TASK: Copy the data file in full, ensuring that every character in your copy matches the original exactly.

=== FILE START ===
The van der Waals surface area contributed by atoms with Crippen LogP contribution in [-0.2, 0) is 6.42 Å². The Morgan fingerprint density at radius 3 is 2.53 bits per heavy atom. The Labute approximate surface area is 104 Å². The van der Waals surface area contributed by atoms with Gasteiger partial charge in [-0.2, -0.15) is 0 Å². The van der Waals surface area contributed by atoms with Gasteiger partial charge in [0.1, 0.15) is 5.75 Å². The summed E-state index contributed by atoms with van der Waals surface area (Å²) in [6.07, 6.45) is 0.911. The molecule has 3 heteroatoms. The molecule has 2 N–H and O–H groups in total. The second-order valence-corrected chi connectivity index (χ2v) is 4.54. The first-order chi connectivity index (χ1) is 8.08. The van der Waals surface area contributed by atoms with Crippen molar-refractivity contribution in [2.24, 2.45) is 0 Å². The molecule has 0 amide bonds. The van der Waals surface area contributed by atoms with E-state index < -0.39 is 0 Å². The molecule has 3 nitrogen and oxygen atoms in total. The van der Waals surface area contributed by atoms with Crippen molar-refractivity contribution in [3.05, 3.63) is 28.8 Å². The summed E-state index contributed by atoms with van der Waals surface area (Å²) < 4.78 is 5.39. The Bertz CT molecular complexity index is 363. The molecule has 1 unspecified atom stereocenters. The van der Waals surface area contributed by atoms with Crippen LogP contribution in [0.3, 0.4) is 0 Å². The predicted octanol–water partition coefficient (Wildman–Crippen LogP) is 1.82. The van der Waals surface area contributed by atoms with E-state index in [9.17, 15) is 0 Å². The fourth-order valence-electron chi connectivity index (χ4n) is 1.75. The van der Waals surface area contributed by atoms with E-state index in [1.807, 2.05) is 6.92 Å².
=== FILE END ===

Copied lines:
The van der Waals surface area contributed by atoms with Crippen LogP contribution in [-0.2, 0) is 6.42 Å². The Morgan fingerprint density at radius 3 is 2.53 bits per heavy atom. The Labute approximate surface area is 104 Å². The van der Waals surface area contributed by atoms with Gasteiger partial charge in [-0.2, -0.15) is 0 Å². The van der Waals surface area contributed by atoms with Gasteiger partial charge in [0.1, 0.15) is 5.75 Å². The summed E-state index contributed by atoms with van der Waals surface area (Å²) in [6.07, 6.45) is 0.911. The molecule has 3 heteroatoms. The molecule has 2 N–H and O–H groups in total. The second-order valence-corrected chi connectivity index (χ2v) is 4.54. The first-order chi connectivity index (χ1) is 8.08. The van der Waals surface area contributed by atoms with Crippen molar-refractivity contribution in [2.24, 2.45) is 0 Å². The molecule has 0 amide bonds. The van der Waals surface area contributed by atoms with E-state index < -0.39 is 0 Å². The molecule has 3 nitrogen and oxygen atoms in total. The van der Waals surface area contributed by atoms with Crippen molar-refractivity contribution in [3.05, 3.63) is 28.8 Å². The summed E-state index contributed by atoms with van der Waals surface area (Å²) < 4.78 is 5.39. The Bertz CT molecular complexity index is 363. The molecule has 1 unspecified atom stereocenters. The van der Waals surface area contributed by atoms with Crippen LogP contribution in [0.3, 0.4) is 0 Å². The predicted octanol–water partition coefficient (Wildman–Crippen LogP) is 1.82. The van der Waals surface area contributed by atoms with E-state index in [9.17, 15) is 0 Å². The fourth-order valence-electron chi connectivity index (χ4n) is 1.75. The van der Waals surface area contributed by atoms with E-state index in [1.807, 2.05) is 6.92 Å².